The Soldier of Christ in Medieval Hagiography

How did the figure of the milites - the sanctified warrior laymen of the church - grow out of medieval saints' lives? In her new article (now live on the Cerae website), Sofia Fagiolo tackles this question through the lens of two vitae – she introduces her article, and the inspiration for it, for us here… My … Continue reading The Soldier of Christ in Medieval Hagiography

Walking into mythology

How fluid is Icelandic place-lore; how do medieval narratives relate to modern folklore and local landscapes? These are just some of the questions Matthias Egeler explores in his new article (now live on the Cerae website). In this accompanying blog-post, Matthias introduces us to his interest in toponymy, in the intersections of landscapes and the … Continue reading Walking into mythology

Catastrophe, cultural memory, and the ‘dust veil’ of 536

What can Old Norse accounts of Fimbulvetr (‘Great Winter’) tell us about cultural memory of the 'dust veil' of  536 throughout Europe? In his new article (now live on the Cerae website), Andrea Maraschi explores just that; he introduces his research for us here. But more than that, writing from Italy in the midst of the … Continue reading Catastrophe, cultural memory, and the ‘dust veil’ of 536

Sir Joseph Banks and the Medieval Icelandic Saga

In this article, our social media editor Matt Firth looks at the career of Joseph Banks (1743-1820), and the collection of Icelandic texts he left the British Library… For Australians, Joseph Banks (1743-1820) is a familiar name from our colonial history. In fact, I suspect that for most of us, setting aside James Cook, his … Continue reading Sir Joseph Banks and the Medieval Icelandic Saga

A Treasury of Early Irish Literature – BL Manuscript Egerton 1782

In this article, our editor Christina Cleary takes a look at BL MS Egerton 1782, a 16th century Irish manuscript that preserves Early Irish tales that have not otherwise survived the centuries… The vellum manuscript known as Egerton 1782, housed by the British Library, is an extremely valuable source for the study of Early Irish … Continue reading A Treasury of Early Irish Literature – BL Manuscript Egerton 1782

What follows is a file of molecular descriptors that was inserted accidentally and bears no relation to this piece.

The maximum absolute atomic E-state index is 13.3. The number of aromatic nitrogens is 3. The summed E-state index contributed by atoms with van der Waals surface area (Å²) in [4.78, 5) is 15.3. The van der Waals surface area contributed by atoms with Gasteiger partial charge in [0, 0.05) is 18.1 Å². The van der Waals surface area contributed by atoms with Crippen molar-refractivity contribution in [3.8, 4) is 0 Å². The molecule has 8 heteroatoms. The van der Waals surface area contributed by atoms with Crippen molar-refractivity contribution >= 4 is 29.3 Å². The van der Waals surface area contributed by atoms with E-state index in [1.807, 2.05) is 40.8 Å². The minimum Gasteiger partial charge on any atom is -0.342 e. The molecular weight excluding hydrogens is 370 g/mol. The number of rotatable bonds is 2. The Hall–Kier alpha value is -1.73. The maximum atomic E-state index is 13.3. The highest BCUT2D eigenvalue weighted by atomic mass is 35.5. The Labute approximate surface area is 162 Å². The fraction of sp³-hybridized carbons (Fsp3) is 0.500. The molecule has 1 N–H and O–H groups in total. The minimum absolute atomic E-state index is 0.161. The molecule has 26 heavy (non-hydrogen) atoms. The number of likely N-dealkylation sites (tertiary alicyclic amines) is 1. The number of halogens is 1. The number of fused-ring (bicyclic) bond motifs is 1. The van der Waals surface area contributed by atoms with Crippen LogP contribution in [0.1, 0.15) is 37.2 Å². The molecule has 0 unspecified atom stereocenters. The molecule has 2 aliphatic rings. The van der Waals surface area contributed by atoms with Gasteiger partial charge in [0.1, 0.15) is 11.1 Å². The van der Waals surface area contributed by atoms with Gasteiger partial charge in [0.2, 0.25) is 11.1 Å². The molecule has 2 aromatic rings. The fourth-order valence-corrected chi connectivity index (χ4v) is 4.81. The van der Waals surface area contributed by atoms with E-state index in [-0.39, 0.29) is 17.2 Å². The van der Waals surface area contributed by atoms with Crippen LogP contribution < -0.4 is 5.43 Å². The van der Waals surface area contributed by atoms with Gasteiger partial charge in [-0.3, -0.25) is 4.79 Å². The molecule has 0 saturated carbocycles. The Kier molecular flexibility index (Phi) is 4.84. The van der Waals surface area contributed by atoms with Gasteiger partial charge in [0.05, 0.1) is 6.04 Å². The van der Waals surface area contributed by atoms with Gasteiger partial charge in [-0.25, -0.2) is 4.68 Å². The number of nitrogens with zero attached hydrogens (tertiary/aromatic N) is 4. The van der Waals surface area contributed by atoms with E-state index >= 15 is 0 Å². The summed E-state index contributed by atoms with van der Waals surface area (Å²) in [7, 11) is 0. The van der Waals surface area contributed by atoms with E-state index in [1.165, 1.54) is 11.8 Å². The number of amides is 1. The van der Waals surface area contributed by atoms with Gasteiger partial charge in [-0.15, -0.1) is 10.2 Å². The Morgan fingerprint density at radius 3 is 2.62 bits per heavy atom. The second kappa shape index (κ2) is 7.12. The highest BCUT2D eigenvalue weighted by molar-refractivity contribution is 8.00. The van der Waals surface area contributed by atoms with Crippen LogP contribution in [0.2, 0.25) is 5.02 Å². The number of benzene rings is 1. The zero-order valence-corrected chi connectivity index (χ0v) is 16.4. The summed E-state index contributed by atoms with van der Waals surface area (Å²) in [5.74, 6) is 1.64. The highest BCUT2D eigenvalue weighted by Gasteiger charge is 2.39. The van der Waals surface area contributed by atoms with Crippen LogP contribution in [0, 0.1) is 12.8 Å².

La Rochelle and the Roman de Melusine

In this article, our deputy reviews editor Kirsty Bolton takes a look at the medieval port town of La Rochelle, its legendary founder, and its fraught political history... In June, I spent a few days in La Rochelle, a medieval port town on the south west coat of France. It was supposed to be an anniversary trip … Continue reading La Rochelle and the Roman de Melusine

Rudolf II and the Material Culture of the Holy Roman Empire

How did an emperor's interest in collecting art connect with representations of his cultural and imperial legacy? In her new article (now live on the Cerae website), Miranda Lee Elston explores Rudolf II's fascination with the religious works of Albrecht Dürer – she introduces her article, and her research more widely, for us here… I am a Ph.D. … Continue reading Rudolf II and the Material Culture of the Holy Roman Empire

Reading Sallust in Medieval Political and Intellectual Culture

How was the classical historian Sallust read in the twelfth and thirteenth centuries, and what does this reveal about medieval moral thought? These are the questions Philippa Byrne asks in her new article (now live on the Cerae website). Philippa introduces it for us here on the blog, taking a look at how the research … Continue reading Reading Sallust in Medieval Political and Intellectual Culture

Æthelstan and Cnut – Emperors or Kings?

Should we consider the most ambitious Anglo-Saxon kings as reigning over ‘empires’, or are historians misusing that term? In his new article (now live on the Cerae website), Matt Firth examines ‘empires’ as a category of power in political theory and questions whether it is an appropriate term for the hegemonies of the Kings Æthelstan and Cnut... … Continue reading Æthelstan and Cnut – Emperors or Kings?

Einhard and the Writing of Vita Karoli Magni

How did early medieval scholars interpret and adapt the histories of Imperial Rome? In her new article (now live on the Cerae website), Minjie Su explores the composition of, and intertextuality within, Vita Karoli Magni (The Life of Charlemagne) - she introduces it for us here... I find that, in order to write about the article … Continue reading Einhard and the Writing of Vita Karoli Magni